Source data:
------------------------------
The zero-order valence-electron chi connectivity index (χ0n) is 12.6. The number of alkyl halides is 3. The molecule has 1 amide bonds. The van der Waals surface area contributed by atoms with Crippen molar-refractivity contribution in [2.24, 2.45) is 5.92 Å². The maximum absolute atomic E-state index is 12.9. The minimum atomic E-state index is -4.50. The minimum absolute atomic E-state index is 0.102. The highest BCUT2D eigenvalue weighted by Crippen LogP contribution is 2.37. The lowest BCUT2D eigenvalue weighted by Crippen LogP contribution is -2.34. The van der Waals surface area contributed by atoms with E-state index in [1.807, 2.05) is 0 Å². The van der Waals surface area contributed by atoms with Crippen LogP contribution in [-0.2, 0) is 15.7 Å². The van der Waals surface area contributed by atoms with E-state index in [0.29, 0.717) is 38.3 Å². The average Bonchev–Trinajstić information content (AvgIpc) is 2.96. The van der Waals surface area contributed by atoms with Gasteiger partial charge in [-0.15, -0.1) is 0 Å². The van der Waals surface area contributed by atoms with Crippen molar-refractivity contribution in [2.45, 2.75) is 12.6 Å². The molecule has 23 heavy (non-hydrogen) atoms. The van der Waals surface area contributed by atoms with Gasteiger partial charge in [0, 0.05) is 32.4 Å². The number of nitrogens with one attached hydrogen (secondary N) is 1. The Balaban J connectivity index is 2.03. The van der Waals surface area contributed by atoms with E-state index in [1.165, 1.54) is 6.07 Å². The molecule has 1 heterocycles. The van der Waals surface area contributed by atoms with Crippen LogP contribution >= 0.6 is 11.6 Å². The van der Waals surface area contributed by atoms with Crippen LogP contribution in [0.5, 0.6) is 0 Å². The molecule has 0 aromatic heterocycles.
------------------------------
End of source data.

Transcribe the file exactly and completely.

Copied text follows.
The zero-order valence-electron chi connectivity index (χ0n) is 12.6. The number of alkyl halides is 3. The molecule has 1 amide bonds. The van der Waals surface area contributed by atoms with Crippen molar-refractivity contribution in [2.24, 2.45) is 5.92 Å². The maximum absolute atomic E-state index is 12.9. The minimum atomic E-state index is -4.50. The minimum absolute atomic E-state index is 0.102. The highest BCUT2D eigenvalue weighted by Crippen LogP contribution is 2.37. The lowest BCUT2D eigenvalue weighted by Crippen LogP contribution is -2.34. The van der Waals surface area contributed by atoms with E-state index in [1.807, 2.05) is 0 Å². The van der Waals surface area contributed by atoms with Crippen LogP contribution in [-0.2, 0) is 15.7 Å². The van der Waals surface area contributed by atoms with E-state index in [0.29, 0.717) is 38.3 Å². The average Bonchev–Trinajstić information content (AvgIpc) is 2.96. The van der Waals surface area contributed by atoms with Gasteiger partial charge in [-0.15, -0.1) is 0 Å². The van der Waals surface area contributed by atoms with Crippen molar-refractivity contribution in [2.45, 2.75) is 12.6 Å². The molecule has 23 heavy (non-hydrogen) atoms. The van der Waals surface area contributed by atoms with Gasteiger partial charge in [0, 0.05) is 32.4 Å². The number of nitrogens with one attached hydrogen (secondary N) is 1. The Balaban J connectivity index is 2.03. The van der Waals surface area contributed by atoms with E-state index in [1.165, 1.54) is 6.07 Å². The molecule has 1 heterocycles. The van der Waals surface area contributed by atoms with Crippen LogP contribution >= 0.6 is 11.6 Å². The van der Waals surface area contributed by atoms with Crippen LogP contribution in [0.5, 0.6) is 0 Å². The molecule has 0 aromatic heterocycles.